The book is a well-written corporate history of the New York, Chicago, & St. Louis Railroad, known as “The Nickel Plate Road.” Chapters also cover some of the railroad’s predecessor companies, such as the Lake Erie and Western, the Clover Leaf Route, and the Wheeling and Lake Erie. The book was originally published just after the Norfolk & Western acquired the Nickel Plate in 1964, so the coverage is thorough. The back of the book contains a very good locomotive roster of NKP steam, including disposition information.

Besides the technical, Rehor was a great writer. The text is engaging and interesting, or at least as interesting as a railroad corporate history can be. The research appears to be superb as well. The book covers how the railroad, originally somewhat ill conceived as the third route between New York and Chicago became a fast freight forwarder, and strong competition for the New York Central and Erie railroads. An early embrace of Super Power 2-8-4s from Alco and Lima helped the railroad compete and carve out a niche by promising fast delivery of freight from the western railroads to the east. Unlike its competitors, the NKP was a single track railroad with passing sidings, which still managed to give its larger competitors a run for their money.
There are a lot of used copies of this book out there. While you can try those internet sources, I always see a copy or two in the IRM used book store for purchase. Get your copy today!
Our next mini-review will be of Frederick Westing's Apex of the Atlantics

Thursday, June 25, 2009

Modern Stadstrafik

We get around. Frank supplied a picture, which you'll probably recognize immediately, for an article published in the Swedish magazine "Modern Stadstrafik" (Modern City Transit). The author, Björn Stråhle, wrote a long article about American PCCs, and there we are. He then sent Frank several recent issues, which are quite interesting. You'll want to subscribe if you can read Swedish. In his description of the Chicago cars, "typ 19" refers to a table of PCC variations elsewhere in the article; it's not a standard designation. (And "470" is a misprint for "570.")

Among other things I noticed: there are some modern European systems which are basically trolley buses with one center rail in the street for guidance, using either one or two trolley wires. I'd never seen anything like that before. Tusen tack fro Hicks Car Works, herr Stråhle!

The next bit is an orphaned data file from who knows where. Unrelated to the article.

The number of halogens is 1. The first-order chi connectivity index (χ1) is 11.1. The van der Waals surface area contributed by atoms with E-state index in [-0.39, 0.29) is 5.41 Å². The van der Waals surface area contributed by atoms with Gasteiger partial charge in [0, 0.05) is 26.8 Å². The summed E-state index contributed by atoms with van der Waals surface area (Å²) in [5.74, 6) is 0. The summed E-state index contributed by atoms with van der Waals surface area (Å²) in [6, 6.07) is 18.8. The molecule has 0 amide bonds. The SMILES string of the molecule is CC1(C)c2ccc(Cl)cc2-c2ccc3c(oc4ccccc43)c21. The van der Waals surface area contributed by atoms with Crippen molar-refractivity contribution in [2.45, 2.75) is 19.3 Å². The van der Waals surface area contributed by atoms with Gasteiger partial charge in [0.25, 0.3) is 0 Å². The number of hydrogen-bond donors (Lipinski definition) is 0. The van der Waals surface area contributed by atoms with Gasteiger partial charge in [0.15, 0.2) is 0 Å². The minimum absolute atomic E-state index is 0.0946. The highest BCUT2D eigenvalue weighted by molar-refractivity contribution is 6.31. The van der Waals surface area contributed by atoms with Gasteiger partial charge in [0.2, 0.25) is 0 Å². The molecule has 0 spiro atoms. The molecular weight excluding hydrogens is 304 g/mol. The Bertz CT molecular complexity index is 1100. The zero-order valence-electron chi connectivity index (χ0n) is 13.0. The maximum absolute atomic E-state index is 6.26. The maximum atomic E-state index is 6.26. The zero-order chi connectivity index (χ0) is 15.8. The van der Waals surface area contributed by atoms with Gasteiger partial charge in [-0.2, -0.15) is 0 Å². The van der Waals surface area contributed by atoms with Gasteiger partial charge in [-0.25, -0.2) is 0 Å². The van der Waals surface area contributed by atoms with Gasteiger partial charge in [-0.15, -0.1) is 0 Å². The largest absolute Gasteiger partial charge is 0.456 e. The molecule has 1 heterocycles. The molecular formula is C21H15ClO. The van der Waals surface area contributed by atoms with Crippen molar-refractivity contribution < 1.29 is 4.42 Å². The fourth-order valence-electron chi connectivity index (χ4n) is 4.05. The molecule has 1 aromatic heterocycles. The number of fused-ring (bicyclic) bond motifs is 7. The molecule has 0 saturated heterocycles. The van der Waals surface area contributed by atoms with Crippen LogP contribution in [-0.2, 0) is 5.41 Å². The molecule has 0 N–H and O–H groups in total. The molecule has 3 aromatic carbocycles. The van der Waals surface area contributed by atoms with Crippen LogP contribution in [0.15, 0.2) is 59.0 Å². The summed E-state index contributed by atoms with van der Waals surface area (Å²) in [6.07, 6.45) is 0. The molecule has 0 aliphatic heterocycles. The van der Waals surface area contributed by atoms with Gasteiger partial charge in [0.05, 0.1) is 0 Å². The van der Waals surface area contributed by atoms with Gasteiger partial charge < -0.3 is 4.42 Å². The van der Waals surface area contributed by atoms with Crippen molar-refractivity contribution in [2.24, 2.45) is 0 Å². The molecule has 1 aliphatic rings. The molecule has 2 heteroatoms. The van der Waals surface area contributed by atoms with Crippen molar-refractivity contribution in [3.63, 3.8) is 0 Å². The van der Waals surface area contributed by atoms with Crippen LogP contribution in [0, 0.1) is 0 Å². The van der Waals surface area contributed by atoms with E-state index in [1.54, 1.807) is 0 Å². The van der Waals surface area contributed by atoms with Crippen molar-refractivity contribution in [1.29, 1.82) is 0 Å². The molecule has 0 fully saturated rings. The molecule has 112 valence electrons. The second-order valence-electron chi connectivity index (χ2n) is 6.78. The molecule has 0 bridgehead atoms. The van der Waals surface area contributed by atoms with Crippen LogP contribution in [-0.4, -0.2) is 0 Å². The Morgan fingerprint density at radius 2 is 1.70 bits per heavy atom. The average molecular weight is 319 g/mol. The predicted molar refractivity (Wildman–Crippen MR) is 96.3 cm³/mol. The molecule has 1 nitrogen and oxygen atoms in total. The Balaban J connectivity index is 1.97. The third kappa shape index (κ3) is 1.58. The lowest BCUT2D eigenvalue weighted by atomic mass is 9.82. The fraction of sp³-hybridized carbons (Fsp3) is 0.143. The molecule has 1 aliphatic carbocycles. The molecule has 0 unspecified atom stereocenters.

Be a Docent

We have an ongoing need for tour guides or "docents" -- people who are interested in sharing some of our cars with our visitors. There are two beautiful parlor cars in Barn 3 that cannot be open unless they are staffed (for security reasons). This is an excellent way to help out the Museum for those of you who enjoy talking to people! Phil Stepek is in charge of the passenger car docents, so look him up in or near the Yard 5 streamlined cars, or email him at pstepek at sbcglobal dot net. He can always use someone in the Yard 5 cars as well.

In addition, Ray Bellock has a need for folks to be able to conduct walking tours as well. They will supply you with all the information you need. Thanks!

Wednesday, June 24, 2009

Henry's Fine Clothes For Men

Men! Are you worried about your professional appearance -- afraid it may be holding you back? Are you tired of wearing those stupid polo shirts that make you look like a caddy at a country club instead of a railroader? Pay a visit to Henry Vincent at Henry's Fine Clothes For Men. He has a huge selection of fine suits in dark blue and in several different sizes, available now at rock-bottom prices! In fact, he's literally giving them away! Here's his latest satisfied customer, smiling because of the huge savings. Thanks, Henry!

110 in the Shade

That's what it felt like today out at the Museum. I didn't get a whole lot done, mostly cleaning and straightening up. There's always plenty of that to do, though not very picturesque.

Instead, let's look at what some other guys have been doing. Joel Ahrendt has been working on the 277's baggage racks, and here the first two have a first finish coat. They look great.

He's also working on the trolley base. Here we see it disassembled. Some of the pins holding the springs are badly worn; I managed to find one good one, but many of them in spare bases are frozen, and I was unable to get them free in the heat. I'll have to keep working on it. Thanks, Joel!

Then in CA&E news, Al Johansen, who works at Strahorn, brought in this nice 3rd rail chair assembly. It was donated to the Museum by a friend of his. We have others, but this set is perfect, so I stored it in a safe place.

Are you a fan of the 277?
We could always use more!

I carried my shop vac over from the 321 and vacuumed the floor and the upholstery in the 277. And then removed a baggage rack that was coming loose from the wall on the north side of the main compartment. But it was easier to take pictures.

Towards the rear of the main compartment is a large grill that is hinged to the ceiling. Inside (R) we see the motor that drives the fans for the forced-air system. Though we won't try to get the air conditioning working, Bruneau says this fan motor used to work, although it's worn and sparks a lot. So I haven't got up the nerve yet to try it.

Notice that the seats in the main compartment (L) are a different type from those in the smoker (R) although it's the same red striped material. In the smoker, the frames are the original walkovers with new cushions and Art Deco arm rests. They were modified so they can no longer reverse. But I'm not sure why a single-ended car needed walkovers in the first place.

Tuesday, June 23, 2009

Dave's Depots - Union Station, Saint Louis, Missouri

For today's installment, we take a look at St. Louis Union Station. Union Station in Saint Louis was built by the Terminal Railroad Association of St. Louis (TRRA). The TRRA is a unique operation whose owners are its users, though all of its users do not own the railroad. All users, including owners, pay the railroad for the services they use. The TRRA treats all users, even non-owners equally in regard to access to the routes, bridges, and right-of-way.